Oh, and there’s a loon

 

Photo by Chris Bosak A Red-throated Loon swims in Norwalk Harbor in this March 2014 photo.

Photo by Chris Bosak
A Red-throated Loon swims in Norwalk Harbor in this March 2014 photo.

I drove past Veterans Park the other day and, as is usually the case in winter, I pulled in to see what winter ducks might be around. I immediately spotted a female Red-breasted Merganser swimming somewhat near the shore. It was cloudy and the light was no at all ideal, but I managed to get a few very average photos of the bird.

It kept moving south slowly until it came up on a male Bufflehead. The two birds ignored each other, but for a brief moment they were mere feet away from each other. I snapped a few (again average) photos.  I always like to see birds together that you don’t always see “hanging out” near each other.

As I was photographing the merganser and Bufflehead I noticed out of the corner of my other eye a loon close to the shore. When did that pop up? I wondered. Loons are diving birds (as are mergansers and Buffleheads) and often “pop up” far from where they dove. I refocused and took some shots of the loon. It was a Red-throated Loon, a somewhat common occurrence in the Norwalk Harbor and Long Island Sound. They breed in the Arctic and some spend their winters here in New England. Common Loons, which breed in northern New England and farther north, are also fairly common birds in the winter around here. The loons will be heading north soon so I was happy to get this late sighting.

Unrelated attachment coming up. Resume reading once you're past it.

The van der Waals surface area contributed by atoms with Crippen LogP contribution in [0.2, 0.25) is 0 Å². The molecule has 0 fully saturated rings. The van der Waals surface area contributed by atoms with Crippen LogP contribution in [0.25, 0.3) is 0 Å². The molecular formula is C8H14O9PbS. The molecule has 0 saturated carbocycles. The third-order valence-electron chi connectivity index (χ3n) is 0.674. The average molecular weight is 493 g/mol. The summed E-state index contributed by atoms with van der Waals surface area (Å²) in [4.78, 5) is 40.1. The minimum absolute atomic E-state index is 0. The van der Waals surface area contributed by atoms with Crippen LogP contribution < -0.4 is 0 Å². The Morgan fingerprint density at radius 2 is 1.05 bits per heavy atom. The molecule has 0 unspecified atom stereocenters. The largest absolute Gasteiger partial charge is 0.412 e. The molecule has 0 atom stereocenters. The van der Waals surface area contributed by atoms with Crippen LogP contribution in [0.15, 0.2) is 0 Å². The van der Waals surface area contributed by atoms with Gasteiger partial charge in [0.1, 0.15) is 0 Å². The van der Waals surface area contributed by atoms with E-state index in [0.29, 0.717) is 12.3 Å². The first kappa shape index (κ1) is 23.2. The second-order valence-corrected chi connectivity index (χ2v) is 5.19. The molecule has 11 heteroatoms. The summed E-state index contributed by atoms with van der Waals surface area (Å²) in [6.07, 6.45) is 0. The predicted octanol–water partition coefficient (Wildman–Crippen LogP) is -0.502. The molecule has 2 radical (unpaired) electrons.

Soon enough the loon I was photographing dove again. I never did see where it popped up next.

Photo by Chris Bosak A Red-throated Loon swims in Norwalk Harbor in this March 2014 photo.

Photo by Chris Bosak
A Red-throated Loon swims in Norwalk Harbor in this March 2014 photo.

Photo by Chris Bosak A female Red-breasted Merganser swims in Norwalk Harbor in this March 2014 photo.

Photo by Chris Bosak
A female Red-breasted Merganser swims in Norwalk Harbor in this March 2014 photo.

 

Photo by Chris Bosak A female Red-breasted Merganser and a male Bufflehead swim in Norwalk Harbor in this March 2014 photo.

Photo by Chris Bosak
A female Red-breasted Merganser and a male Bufflehead swim in Norwalk Harbor in this March 2014 photo.

Purple Sandpipers on Long Island Sound off the coast of Darien

Photo by Chris Bosak Purple Sandpiper on rocky island off the coast of Darien, CT. (Dec. 2013)

Photo by Chris Bosak
Purple Sandpiper on rocky island off the coast of Darien, CT. (Dec. 2013)

Snowy Owls and a Fork-tailed Flycatcher are grabbing all the headlines in Connecticut this week _ and deservedly so. Snowy Owls are being found up and down the coast and that flycatcher has been entertaining birders in Hadlyme.

I haven’t seen either species yet this fall/winter, but I thoroughly enjoyed a canoe trip on Long Island Sound this weekend. I launched from Pear Tree Point in Darien and canoed over to Green’s Ledge Lighthouse and back along the Darien coast. Common and Red-throated Loons were abundant. Long-tailed Ducks were constant companions and even uttered their unique song over and over.

But, for me, the highlight was Purple Sandpipers. I came across two flocks _ one a sizable flock of about two dozen; the other just two birds. Purple Sandpipers are hearty birds that live on rocky islands and breed in the Arctic. They winter on isolated rocks off the coast of New England, including Long Island Sound. 

(Way more photos below. Click on “continue reading.”)

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